Recruitment and Results of a Pilot Trial of Vitamin D Supplementation in the General Population of Australia
The Journal of Clinical Endocrinology & Metabolism December 1, 2012 vol. 97 no. 12 4473-4480 Bich Tran, Bruce K. Armstrong, John B. Carlin, Peter R. Ebeling, Dallas R. English, Michael G. Kimlin, Bayzidur Rahman, Jolieke C. van der Pols, Alison Venn, Val Gebski, David C. Whiteman, Penelope M. Webb and Rachel E. Neale
Population Health Division (B.T., J.C.v.d.P., D.C.W., P.M.W., R.E.N.), Queensland Institute of Medical Research, Brisbane, Queensland 4006, Australia; Sydney School of Public Health (B.K.A.) and National Health and Medical Research Council Clinical Trials Centre (V.G.), Sydney Medical School, University of Sydney, Sydney, New South Wales 2006, Australia; School of Population Health (J.B.C., D.R.E.), University of Melbourne, and University of Melbourne and Western Health (P.R.E.), Parkville, Victoria 3010, Australia; Centre for Research Excellence in Sun and Health (B.T., M.G.K., D.C.W., R.E.N.) and AusSun Research Laboratory (M.G.K.), Queensland University of Technology, Brisbane, Queensland 4001, Australia; The School of Public Health and Community Medicine (B.R.), The University of New South Wales, Kensington, New South Wales 2052, Australia; and Menzies Research Institute Tasmania (A.V.), Hobart, Tasmania 7000, Australia
Address all correspondence and requests for reprints to: Rachel Neale, Ph.D., Queensland Institute of Medical Research, 300 Herston Road, Herston, Brisbane, Queensland 4006, Australia. E-mail: rachel.neale at qimr.edu.au.
Context: The benefits of high serum levels of 25-hydroxyvitamin D 25(OH)D are unclear. Trials are needed to establish an appropriate evidence base.
Objective: We plan to conduct a large-scale trial of vitamin D supplementation for the reduction of cancer incidence and overall mortality and report here the methods and results of a pilot trial established to inform its design.
Design: Pilot D-Health was a randomized trial carried out in a general community setting with 12 months intervention and follow-up.
Participants: Participants were 60- to 84-yr-old residents of one of the four eastern Australian states who did not have any vitamin D-related disorders and who were not taking more than 400 IU supplementary vitamin D per day. A total of 644 participants were randomized, and 615 completed the study (two persons withdrew because of nonserious adverse events).
Interventions: The interventions were monthly doses of placebo or 30,000 or 60,000 IU vitamin D3.
Main Outcomes: The main outcomes were the recruitment rate and changes in serum 25(OH)D.
Results: Ten percent of those approached were recruited. At baseline, the mean 25(OH)D was 42 nmol/liter in all three study arms. The mean change in 25(OH)D in the placebo group was 0.12 nmol/liter, compared with changes of 22 and 36 nmol/liter in the 30,000- and 60,000-IU groups, respectively.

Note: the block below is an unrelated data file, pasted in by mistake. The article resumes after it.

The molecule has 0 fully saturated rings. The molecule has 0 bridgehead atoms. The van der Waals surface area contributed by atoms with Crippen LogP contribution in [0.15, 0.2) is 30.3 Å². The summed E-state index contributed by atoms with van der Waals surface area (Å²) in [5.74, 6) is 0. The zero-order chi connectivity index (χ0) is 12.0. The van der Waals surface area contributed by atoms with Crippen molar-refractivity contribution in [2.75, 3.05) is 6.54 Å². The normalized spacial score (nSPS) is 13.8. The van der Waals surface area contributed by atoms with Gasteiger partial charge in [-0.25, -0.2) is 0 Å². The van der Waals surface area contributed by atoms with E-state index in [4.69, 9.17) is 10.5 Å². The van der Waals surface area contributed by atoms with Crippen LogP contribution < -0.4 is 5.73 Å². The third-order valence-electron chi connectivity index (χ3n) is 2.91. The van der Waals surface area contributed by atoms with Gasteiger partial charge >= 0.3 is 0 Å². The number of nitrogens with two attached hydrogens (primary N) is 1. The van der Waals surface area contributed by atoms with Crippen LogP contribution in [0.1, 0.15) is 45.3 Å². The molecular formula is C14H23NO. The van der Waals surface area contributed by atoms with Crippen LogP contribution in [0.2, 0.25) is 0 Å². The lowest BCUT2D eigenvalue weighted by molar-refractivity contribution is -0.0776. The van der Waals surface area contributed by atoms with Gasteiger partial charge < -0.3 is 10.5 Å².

Conclusions: The D-Health pilot has shown that a large trial is feasible in Australia and that a dose of 2000 IU/d will be needed to ensure that a large proportion of the population reaches the target serum 25(OH)D level.
Received July 4, 2012. Accepted September 17, 2012.
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That at least 2,000 IU of vitamin D is needed by healthy, white, low weight, young people around the world has been proven again and again.
This is yet another example.
Expect that they were just trying to get to 20 ng level of vitamin D
Wonder if they realized how much more is needed to get to 30, 40 or even 50 ng of vitamin D
By the way: more vitamin D supplementation is needed by people who do not fit into those categories,
that is, those who are typically at risk of being very vitamin D deficient:
- Dark skin
- Pregnant, etc.
- 30 percent of bottles recommended more than 2000 IU of vitamin D – Dec 2012
- Overview How Much vitamin D
- Vitamin D Recommendations around the world - IU and ng
- Vitamin D researchers are taking 2000 to 10000 IU – July 2010
- 1500 IU vitamin D minimum - 10,000 IU is safe – review April 2012
- 3 % of elderly took more than 2000 IU in 2008
- Back in 2008 Scientists called for 2,000 IU
- 10,000 Finnish children got 2000 IU chart
- 1950's-1964 Finnish children got 4000+ IU chart
- 1800 to 4000 IU vitamin D to get 30 to-44 ng no risk osteo - July 2010.pdf file
- Linus Pauling Institute 2000 IU Dec 2011
- Nursing homes residents should have at least 2000 IU
- Patients older than 65 needed 5,000 IU vitamin D – May 2010
- 2500 to 4000 IU would decrease specific disease rates - April 2010
- Elderly need 2000 to 3000 IU
- Dr Norman 2000 to 4000 IU
- 85% achieved 20 ng with avg of 3300 IU of vitamin D - oral and injection Aug 2012
- Dr. Garland and Heaney 4000 IU
- 7100 IU (50000 weekly) got most women to 30 ng of vitamin D - Aug 2012
- How often should I take 50000 IU (1.25 mg) of vitamin D
several times a week, several times a month, monthly . . .
- Overview Vitamin D Dose-Response
- All items in category How Much Vitamin D
- New Zealand doctors are starting to prescribe more sunshine – Aug 2012
- 10X increase in vitamin D tests in Australia – time for the doctors to learn about vitamin D – April 2011
- All items in category Australia and NZ
- 73 % of Australians had too little vitamin D a decade ago – Dec 2011
- Australia and NZ conservative position vitamin D position statement – June 2012
- Should NZ and Australia increase vitamin D fortification - June 2012
- Majority of those living in the ozone hole lack vitamin D Blog post March 15 2012
- New Zealand consensus: at risk should take more Vitamin D – March 2012
- Black Sudanese children 350X more likely to have rickets than white Australians – April 2012